2. They needn't be difficult, especially not today. Turn it on, push a button to set it up (if you even need to do that), never mess with it again. And even the old ones that had a potentiometer to set the end points only took a minute to set up. Yes, you can go nuts with programming this and that, tweaking all sorts of paramters, but you don't need to. Especially if you're just plugging in a silver-can motor (of which I am also a devotee; I rarely bother with anything faster these days). I liken it to fuel injection and electronc ignition more than touch screens or "smart" devices: I'm not about to get rid of the carbs and points in my old weekend fun car, but for daily driving, I want to turn the key and go.

Just playing devil's advocate...

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5 hours ago, markbt73 said:

I'm with you on the touch-screen thing for sure - I can't stand those things. As for ESCs, there are two points I'd like to make:

1. ESCs are not "new." They've been around since the late 70s, and even in the mid 80s had become the standard for racing to the point where a lot of race-leve cars no longer came with a mechanical speed control (including Tamiya's own Avante, if I recall correctly). Same with motors; plenty of kits didn't include them. There's no reason not to fit a vintage ESC and motor into a vintage car that originally came with neither; in fact, it's probably the most "correct" way to set them up.

2. They needn't be difficult, especially not today. Turn it on, push a button to set it up (if you even need to do that), never mess with it again. And even the old ones that had a potentiometer to set the end points only took a minute to set up. Yes, you can go nuts with programming this and that, tweaking all sorts of paramters, but you don't need to. Especially if you're just plugging in a silver-can motor (of which I am also a devotee; I rarely bother with anything faster these days). I liken it to fuel injection and electronc ignition more than touch screens or "smart" devices: I'm not about to get rid of the carbs and points in my old weekend fun car, but for daily driving, I want to turn the key and go.

Just playing devil's advocate...

Yeah that’s totally true. ^_^

And I’ve had kits with ESCs, and used them. But just the standard ESC from the kit, with no hassle required on my part. And yes, of course ESCs were the vintage/standard setup in some cases, from the late 1980s onward.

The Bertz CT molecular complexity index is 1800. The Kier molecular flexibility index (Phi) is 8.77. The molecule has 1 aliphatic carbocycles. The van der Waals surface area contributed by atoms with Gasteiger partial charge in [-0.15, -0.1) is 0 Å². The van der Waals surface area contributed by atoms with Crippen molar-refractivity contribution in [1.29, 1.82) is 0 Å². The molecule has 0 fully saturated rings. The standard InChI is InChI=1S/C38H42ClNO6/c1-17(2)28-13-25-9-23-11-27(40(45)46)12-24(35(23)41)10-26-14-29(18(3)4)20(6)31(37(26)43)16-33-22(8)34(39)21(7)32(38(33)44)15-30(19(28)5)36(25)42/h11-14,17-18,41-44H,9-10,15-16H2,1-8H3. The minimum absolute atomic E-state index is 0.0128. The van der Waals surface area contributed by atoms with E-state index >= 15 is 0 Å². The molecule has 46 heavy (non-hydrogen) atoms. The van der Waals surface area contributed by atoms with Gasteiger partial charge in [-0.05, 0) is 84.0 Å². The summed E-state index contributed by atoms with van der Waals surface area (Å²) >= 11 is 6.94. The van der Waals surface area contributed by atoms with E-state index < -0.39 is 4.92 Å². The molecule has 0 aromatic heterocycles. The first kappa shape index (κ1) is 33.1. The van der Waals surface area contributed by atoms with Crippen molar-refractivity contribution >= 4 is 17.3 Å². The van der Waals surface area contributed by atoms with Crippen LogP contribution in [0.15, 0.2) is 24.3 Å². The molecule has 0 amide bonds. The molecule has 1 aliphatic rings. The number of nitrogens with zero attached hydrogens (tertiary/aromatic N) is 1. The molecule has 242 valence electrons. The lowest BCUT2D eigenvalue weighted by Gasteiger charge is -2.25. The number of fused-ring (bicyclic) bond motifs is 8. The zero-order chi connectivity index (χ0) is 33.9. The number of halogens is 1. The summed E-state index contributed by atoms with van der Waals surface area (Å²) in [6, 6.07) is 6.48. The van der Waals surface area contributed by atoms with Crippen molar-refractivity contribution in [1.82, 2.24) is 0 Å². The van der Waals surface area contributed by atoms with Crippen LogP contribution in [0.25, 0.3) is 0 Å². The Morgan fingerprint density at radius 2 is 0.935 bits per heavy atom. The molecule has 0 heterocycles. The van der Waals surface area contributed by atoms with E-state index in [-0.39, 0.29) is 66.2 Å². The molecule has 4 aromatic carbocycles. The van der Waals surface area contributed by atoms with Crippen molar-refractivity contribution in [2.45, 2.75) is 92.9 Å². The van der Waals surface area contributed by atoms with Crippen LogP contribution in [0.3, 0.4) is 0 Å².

But by “hassle” I mean - I recently did look into buying a newer (ish) buggy and fitting a basic brushless motor. And it struck me that the barrier to entry in the hobby was much more technical now than it used to be. 

Early 80s: MSC + any motor you like + any battery you like (that physically fit the car).

Today: ESC vs motor vs battery has to be a combination that works and won’t damage each other, or the car. 

There are a huge number of options and less “standardisation”. To a total newcomer in the hobby, there is more research required. It’s become more nerdy and less “default”. You see countless questions online from newcomers asking “what combo?”. And it seems the only way to figure that out, is via tipoffs from others - and your own experience.

Again, this is all easy to those who’ve done it and found the sweet combo they like. Or if you buy a pre-packaged chinese car with everything included. Or in many cases, Tamiya kits and the like still make it easier by including the ESC and motor in the kit. 

But step outside that, and there are a bazillion products and options.

I was looking into buying the Schumacher XLS Masami a few months ago. Admittedly a retro car, but requiring third party electronics. And I settled on a combo that worked, and even confirmed with a hobby shop to make sure it was “ok” - and it was. But the more I researched it all, the more options I saw. And there are some serious pitfalls out there around combinations of third party ESC/motor/battery. Choose the wrong ones and there are issues, or something doesn’t fit the particular car you bought. 

So that leads you to “advice” videos and forums and all this. What for? We never had any of that in the 80s. Didn’t need it. Life was simple. :lol:

I just feel the industry could make it all far, far easier to know which car works with what, based on some sort of compatibility chart or code system.

Maybe that’s crazy and impractical. But I think that’s essentially what this thread is about - the assumptions people are making that a certain combo of equipment will fit a certain vehicle. Only to discover a crazy hassle nobody knew before. And with the enormous number of products on the market, there are more of those pitfalls out there now than ever before. 

Again though, I am a luddite in this topic, and my opinions will likely trigger 10 replies about how “it’s easy now!” or how it was never easier before, etc etcB)  But from time to time on forums, I see the odd posting even from experts in the modern gear about how they “kinda miss” when there were simply less options or variables.

I’ll shut up now, as I’ll only get howled down in this one :D I have no dog in this fight anyway... I love building Foxes with AM radios and MSCs. I bid everyone good luck with their builds tho, you have my admiration.

I’ll be in my Jurassic R/C cave if you need me. :D Today I’m tinkering with the Tamiya Audi Quattro.